Life and work are a balancing act

No matter how hard I try finding balance and “feng shui-ing” my life, eventually I get burned out. Don’t we all?

A friend recently re-posted an Inc. article  about finding life balance as entrepreneurs. The heart of the story came from a 2011 tweet by Randi Zuckerberg suggesting we have to choose between work, sleep, family, fitness or friends – but can only effectively pick three.

It made me take pause.

I envision life balance as a seesaw. But because I’m Type A, I take an almost scientific approach to leveling out my seesaw. I work constantly, but with flexibility. My calendar is time-blocked and micromanaged so I always know which days I’ll be in which place. I even schedule one day every weekend to just spend time with my family.

But recently I felt my burnout accelerating. The Legacy was in the midst of its Community Revitalization Program application process with the Michigan Economic Development Corporation. With my livelihood and a whole year’s work riding on the outcome, my stress was at an all-time high. I was also in physical therapy again for chronic back pain and was warned against going to spin class for a least a couple of weeks. Spinning, however, is my primary stress reliever and the best way I know to clear my head. Around this same time, our longtime nanny told us she’d soon be moving away. I was crushed; Danielle has been a part of our family for two years and she’s become a great friend.

I needed a break. My husband and I found a great travel deal and booked a last-minute family trip. We were lucky we had the luxury to shut down for a few days and get away. It’s not always an option, but we really needed it. I shut off for four days and I only focused on my family. It was amazing.

Then we came home. While I felt a lot better, I wasn’t ready to get back in the game. So I took it slow. My first day back, I took time to go to physical therapy and get an acupuncture treatment. I tackled the must-do items at work.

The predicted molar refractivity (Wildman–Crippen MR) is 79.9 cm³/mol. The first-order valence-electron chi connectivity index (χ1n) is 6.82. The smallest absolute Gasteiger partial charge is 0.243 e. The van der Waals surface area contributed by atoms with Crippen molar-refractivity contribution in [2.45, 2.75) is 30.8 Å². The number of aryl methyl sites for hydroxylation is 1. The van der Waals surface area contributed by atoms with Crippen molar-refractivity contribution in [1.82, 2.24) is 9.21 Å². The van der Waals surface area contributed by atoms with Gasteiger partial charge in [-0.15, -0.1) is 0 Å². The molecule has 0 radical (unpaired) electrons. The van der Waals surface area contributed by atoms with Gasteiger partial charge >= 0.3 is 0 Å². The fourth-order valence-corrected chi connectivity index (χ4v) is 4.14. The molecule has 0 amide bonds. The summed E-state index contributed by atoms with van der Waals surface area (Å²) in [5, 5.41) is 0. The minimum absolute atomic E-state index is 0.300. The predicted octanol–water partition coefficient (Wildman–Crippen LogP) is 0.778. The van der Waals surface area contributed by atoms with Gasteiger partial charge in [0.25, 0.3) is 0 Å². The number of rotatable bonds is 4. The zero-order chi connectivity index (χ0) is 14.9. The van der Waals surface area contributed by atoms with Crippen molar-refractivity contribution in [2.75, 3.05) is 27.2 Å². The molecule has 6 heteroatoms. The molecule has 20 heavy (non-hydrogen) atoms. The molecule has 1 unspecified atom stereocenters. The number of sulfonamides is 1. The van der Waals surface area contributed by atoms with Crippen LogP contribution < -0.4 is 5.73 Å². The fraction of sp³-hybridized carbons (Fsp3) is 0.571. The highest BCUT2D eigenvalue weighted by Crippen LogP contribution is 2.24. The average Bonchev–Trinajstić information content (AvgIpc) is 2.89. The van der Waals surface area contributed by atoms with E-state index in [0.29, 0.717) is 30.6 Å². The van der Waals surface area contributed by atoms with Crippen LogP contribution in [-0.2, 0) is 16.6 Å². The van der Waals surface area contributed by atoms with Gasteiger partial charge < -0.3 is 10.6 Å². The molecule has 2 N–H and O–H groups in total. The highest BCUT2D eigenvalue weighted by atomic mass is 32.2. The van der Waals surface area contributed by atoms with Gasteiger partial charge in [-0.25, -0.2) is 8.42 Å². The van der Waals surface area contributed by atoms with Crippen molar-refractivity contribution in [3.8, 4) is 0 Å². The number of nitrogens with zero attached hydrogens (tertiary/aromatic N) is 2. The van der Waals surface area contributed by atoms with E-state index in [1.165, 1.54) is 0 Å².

The next day, I had a meeting in Detroit and tuned into a podcast from the Urban Land Institute for the drive down. I listened to a woman in real estate who fought like hell to get the contract for The New York Times building development partnership. I found myself stunned by her balanced seesaw. She reminded her audience that developers are dragon slayers; we must vanquish problems that arise each and every day. But we also have to see the big picture and never lose sight of our overall vision. I started to feel a bit inspired again.

The following day, Momentum Midland hosted a session with the Incremental Development Alliance. This national organization looks at real estate development with a different model: Lower your risk profile. I’d been looking at their model for months, playing with development ideas, and talking to their leadership. This session was an amazing opportunity for me to learn from them in person – and only 10 minutes from my house! Thankfully, Incremental Development Alliance Executive Director Jim Kumon made time to visit my “farm” (the term used by small-scale developers to describe their collective projects). I wanted Jim’s advice on where to plant my next crop. 

Geeking out with a like-minded urbanist in mid-Michigan is a rare treat. I had an expert right in my backyard at a time when I was feeling crazy for taking on The Legacy. After seeing my work and the dynamics of my city firsthand, Jim reassured me that I’m doing the right thing. He also offered guidance from his organization to determine what’s next for my farm.

Now I feel ready to tackle my job again. Ready to slay another dragon. I needed to get out of the weeds and take a mile-high view again.

Burnout happens. When it does, my best advice is to shut down for a few days. Then dip your toes back in and rediscover your inspiration. Look to experts and loved ones for guidance.

And remember why you love what you do.